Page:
Nebraska Unicameral – Taking Care of Business

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For those who have absolutely no life, you may be interested to know that, via the Internet, you can watch the Nebraska legislature live every day in all its mind-numbing, spleen-blanching, soporific glory. Just click on http://www.netnebraska.org/basic-page/television/live-demand during the hours they are in session and shazam – there you are in the George W. Norris Legislative Chamber (virtually, of course), listening and watching as the nomothetic sausage is made. I should warn you, however, that unless you like to listen to diminutive bearded Afro-American men engage in essentially non-stop racial rants, you may find this viewing experience less than edifying. Then again, Ernie’s bombast is at least marginally more entertaining than the drone and hum of balding paunchy white men harrumphing on subjects of interest only to themselves and, possibly, a small cadre of other pot-bellied bald guys of the Caucasian persuasion. There are, of course, a few somewhat younger people in this group, but they are mostly occupied in sending aides out for lattes and croissants while flashing toothy smiles at anything that resembles a TV camera.

Anyway, as I listened to/watched these folks discuss in excruciating detail such weighty matters as how much should truckers be fined for spilling livestock manure on the sacred streets of south Omaha and whether or not neighborhood watch groups should be allowed to place yellow lights on top of their “patrol” cars, I began to wonder ‘zactly how much we are paying these folks to daily immerse themselves in such dreck. Which, naturally, led me to further wonder how much people in other states were paying their assorted representatives, senators, assemblymen (and women), etc., etc., to perform other equally momentous tasks.  So I cranked up my trusty Google machine and had at it. It turns out that there is an astounding diversity in the compensation of these state-level leggies … so much so that I am moved to share the results of my investigations below:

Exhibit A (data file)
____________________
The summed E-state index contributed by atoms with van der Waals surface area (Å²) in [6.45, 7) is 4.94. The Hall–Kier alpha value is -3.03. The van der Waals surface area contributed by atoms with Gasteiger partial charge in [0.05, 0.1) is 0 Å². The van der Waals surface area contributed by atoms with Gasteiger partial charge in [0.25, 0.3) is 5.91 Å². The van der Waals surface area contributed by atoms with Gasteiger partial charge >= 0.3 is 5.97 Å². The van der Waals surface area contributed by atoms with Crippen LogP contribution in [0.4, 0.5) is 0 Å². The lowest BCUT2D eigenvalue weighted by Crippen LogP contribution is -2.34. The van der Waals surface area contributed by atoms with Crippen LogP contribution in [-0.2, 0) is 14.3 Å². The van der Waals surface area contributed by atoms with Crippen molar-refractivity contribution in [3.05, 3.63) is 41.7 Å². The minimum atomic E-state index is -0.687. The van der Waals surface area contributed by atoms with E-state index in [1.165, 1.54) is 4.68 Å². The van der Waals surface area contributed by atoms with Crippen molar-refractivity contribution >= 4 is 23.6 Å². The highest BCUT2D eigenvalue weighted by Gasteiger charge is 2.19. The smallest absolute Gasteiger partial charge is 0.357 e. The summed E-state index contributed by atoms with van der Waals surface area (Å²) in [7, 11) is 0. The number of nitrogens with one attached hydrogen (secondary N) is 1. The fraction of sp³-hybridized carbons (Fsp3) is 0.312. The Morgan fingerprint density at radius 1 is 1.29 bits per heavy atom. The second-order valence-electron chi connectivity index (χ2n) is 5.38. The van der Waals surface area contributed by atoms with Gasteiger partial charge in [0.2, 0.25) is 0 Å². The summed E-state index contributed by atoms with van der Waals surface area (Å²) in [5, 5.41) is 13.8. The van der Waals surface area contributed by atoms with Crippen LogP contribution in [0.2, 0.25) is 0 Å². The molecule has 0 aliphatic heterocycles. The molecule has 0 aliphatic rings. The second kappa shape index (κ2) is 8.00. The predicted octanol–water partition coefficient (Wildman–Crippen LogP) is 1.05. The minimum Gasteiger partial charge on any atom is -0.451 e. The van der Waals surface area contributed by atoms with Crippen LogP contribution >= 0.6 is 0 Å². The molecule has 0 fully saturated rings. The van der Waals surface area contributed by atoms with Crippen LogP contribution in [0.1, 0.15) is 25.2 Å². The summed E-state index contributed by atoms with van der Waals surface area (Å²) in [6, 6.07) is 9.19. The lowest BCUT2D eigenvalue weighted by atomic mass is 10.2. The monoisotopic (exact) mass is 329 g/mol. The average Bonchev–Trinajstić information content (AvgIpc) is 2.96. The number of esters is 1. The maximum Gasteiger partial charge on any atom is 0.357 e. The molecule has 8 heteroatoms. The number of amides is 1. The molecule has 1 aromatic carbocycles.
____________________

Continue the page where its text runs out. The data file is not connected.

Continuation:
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The above compilation is sorted according to total annual cost of representative salaries only.

New Hampshire leads the nation, both in total number of state representatives (424) and cheapness. Them stingy Hampshirites pay their reps exactly nothing in base salary and only a modest per diem for those who attend. In spite of this, they boast, as stated, the largest number of state solons of all 50 states. Either unemployment is really bad in New Hampshire or there is a complete dearth of diverting activities, or both.

Other noteworthy facts – Nebraska, which has the least number of state legislators in the nation at 49, is 13th of 50 in the lowest salary category at $20,112 (base salary of $12,000 plus per diem), while, to absolutely no one’s surprise, California runs the most expensive state legislature in the nation (and probably in the galaxy) at $122,103 per representative ($95,291 annual base plus a generous per diem – which is paid on a 284 day session!).

Of further note, only the afore-mentioned New Hampshire at $254,400 per annum, and New Mexico (which pays its reps zero base and a small per diem amounting to $689,920 per year) spend less annually in compensation of its state legislature than does Nebraska at $985,488.

There are lots of other nuggets in the data which I will let you discover on your own if you are so inclined.

Be well.

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About Ed Stevens

retired geezer; paleo-crypto-apocalypto-reactio-conservative; I have no interest in and no time for facile "compromise" or "coming together" - the difference between right and wrong is pretty clear. I'd rather be carried from the field on my shield than wind up polishing the armor of my enemies.
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